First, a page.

White House counsel Alberto Gonzales and New York Times columnist Anthony Lewis are feuding in the Times’ op-ed page over the content of George W. Bush’s order to create military tribunals to try suspected terrorists. Gonzales insists that critics of the military tribunals have “misconceptions about what the president’s order does and how it will function.” Lewis maintains that defenders of military tribunals want to conceal the “true character” of Bush’s order and that Gonzales wants to defend “an order that he wished he and his colleagues had written instead of the one that Mr. Bush actually issued.” What exactly does Bush’s military order say?
Click here for the full text of the order. Here are the highlights:
1. Who may be tried under the order? Non-citizens who are former or current members of al-Qaida and non-citizens who have “engaged in, aided or abetted, or conspired to commit” acts of international terrorism against the “United States, its citizens, national security, foreign policy, or economy.” In addition, non-citizens who knowingly harbor terrorists may be subject to the military tribunals. (That’s in keeping with the Bush Doctrine of making no distinction between terrorists and those who harbor them.)
Not every terrorist has to be tried by a military tribunal. Bush must determine that it is in the United States’ interest to try the individual that way.
2. Who decides who will be tried? Bush, “from time to time in writing,” will determine whether there is “reason to believe” that a particular non-citizen is an al-Qaida member, an international terrorist, or someone who has harbored international terrorists, and that it is in the United States’ interest to use a military tribunal to try that person.
3. Where will the U.S. detain the suspected terrorists? At “an appropriate location designated by the secretary of defense outside or within the United States.” (Explainer takes that as meaning that the location, not the secretary of defense, will be outside or within the United States.)
The order stipulates that those subject to the order be treated humanely; be afforded adequate food, drinking water, shelter, clothing, and medical treatment; and be allowed the free exercise of religion (“consistent with the requirements of such detention”). The secretary of defense may prescribe other conditions for detainment.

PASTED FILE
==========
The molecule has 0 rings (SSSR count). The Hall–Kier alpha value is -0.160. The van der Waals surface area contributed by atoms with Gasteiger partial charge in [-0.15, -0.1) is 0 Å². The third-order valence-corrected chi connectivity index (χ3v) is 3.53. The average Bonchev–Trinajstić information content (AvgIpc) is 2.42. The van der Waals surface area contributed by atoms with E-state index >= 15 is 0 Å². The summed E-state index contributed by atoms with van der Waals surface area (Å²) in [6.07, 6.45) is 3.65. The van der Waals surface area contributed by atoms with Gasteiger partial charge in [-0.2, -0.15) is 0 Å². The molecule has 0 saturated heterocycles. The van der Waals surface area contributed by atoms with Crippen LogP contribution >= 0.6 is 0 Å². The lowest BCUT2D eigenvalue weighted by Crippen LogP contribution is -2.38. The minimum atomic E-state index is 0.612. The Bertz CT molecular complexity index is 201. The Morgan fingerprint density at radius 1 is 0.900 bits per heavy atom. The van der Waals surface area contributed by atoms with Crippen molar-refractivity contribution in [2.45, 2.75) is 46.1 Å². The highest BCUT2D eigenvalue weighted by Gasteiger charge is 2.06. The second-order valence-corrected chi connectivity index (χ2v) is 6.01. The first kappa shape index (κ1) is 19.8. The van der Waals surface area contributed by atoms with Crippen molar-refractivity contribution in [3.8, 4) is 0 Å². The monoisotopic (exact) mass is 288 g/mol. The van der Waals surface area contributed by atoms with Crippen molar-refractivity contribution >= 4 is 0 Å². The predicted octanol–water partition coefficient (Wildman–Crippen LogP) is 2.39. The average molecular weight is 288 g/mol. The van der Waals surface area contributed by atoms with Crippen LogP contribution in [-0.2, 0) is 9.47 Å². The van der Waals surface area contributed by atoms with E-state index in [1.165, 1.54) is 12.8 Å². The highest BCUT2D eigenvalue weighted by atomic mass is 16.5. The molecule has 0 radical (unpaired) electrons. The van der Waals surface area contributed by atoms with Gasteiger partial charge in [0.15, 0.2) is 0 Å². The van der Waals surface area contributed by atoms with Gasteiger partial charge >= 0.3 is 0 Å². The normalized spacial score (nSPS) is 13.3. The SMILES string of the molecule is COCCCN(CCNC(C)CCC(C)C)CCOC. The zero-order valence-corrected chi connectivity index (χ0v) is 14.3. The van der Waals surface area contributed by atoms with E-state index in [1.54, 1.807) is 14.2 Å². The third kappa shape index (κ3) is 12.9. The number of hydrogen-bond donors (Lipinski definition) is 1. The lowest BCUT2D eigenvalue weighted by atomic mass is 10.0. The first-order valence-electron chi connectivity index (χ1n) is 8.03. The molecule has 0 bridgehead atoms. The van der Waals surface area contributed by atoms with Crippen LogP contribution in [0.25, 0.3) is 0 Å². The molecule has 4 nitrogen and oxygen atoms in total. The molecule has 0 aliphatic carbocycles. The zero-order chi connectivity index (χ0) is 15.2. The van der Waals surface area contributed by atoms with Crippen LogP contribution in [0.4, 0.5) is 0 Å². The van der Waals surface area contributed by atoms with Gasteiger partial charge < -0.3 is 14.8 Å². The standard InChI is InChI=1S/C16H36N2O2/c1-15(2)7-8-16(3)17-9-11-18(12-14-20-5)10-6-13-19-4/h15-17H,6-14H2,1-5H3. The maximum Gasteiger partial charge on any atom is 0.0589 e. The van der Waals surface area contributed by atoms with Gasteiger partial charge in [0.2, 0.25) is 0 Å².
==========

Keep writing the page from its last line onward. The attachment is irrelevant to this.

4. For what will they be tried? For “violations of the laws of war and other applicable laws.” (Click here for a list of some war crimes.) Those found guilty may be “punished in accordance with the penalties provided under applicable law, including life imprisonment or death.”
5. Where and how will they be tried? It’s not clear yet. Bush’s order asks the Pentagon to draw up regulations to determine the conduct of the proceedings, “including pretrial, trial, and post- trial procedures, modes of proof, issuance of process, and qualifications of attorneys.”
The order does, however, lay out a few minimal requirements: Individuals are to receive “a full and fair trial” by a military commission “at any time and any place” under the guidance of the secretary of defense. The military commission will be “the triers of both fact and law.” Evidence that has “probative value to a reasonable person” in the commission’s opinion may be admitted, meaning that normally inadmissible evidence such as hearsay may be allowed. Convictions and sentencing will take place if there’s a two-thirds vote “of the members of the commission present at the time of the vote,” as long as a majority of the members are present. The record of the trial, including any conviction or sentence, will be submitted to the president “for review and final decision.” (Bush may also delegate that final decision to the secretary of defense.)
6. Who will serve as the attorneys? Bush’s order says that the secretary of defense will select the attorneys for the prosecution. It’s not clear who will select the attorneys for the defense.
7. Can the tribunals’ decisions be appealed? No. The order states that those tried cannot seek remedies in a U.S. court, foreign court, or international court. The order maintains that military tribunals have “exclusive jurisdiction with respect to offenses by the individual.” Gonzales said in his Times op-ed that “anyone arrested, detained or tried in the United States” can use the federal courts to appeal a tribunal’s jurisdiction, but that doesn’t mean that the tribunal’s decision can be appealed if jurisdiction is granted.
(For answers to more questions about military tribunals, Explainer recommends this story by the Kansas City Star’s Rick Montgomery.)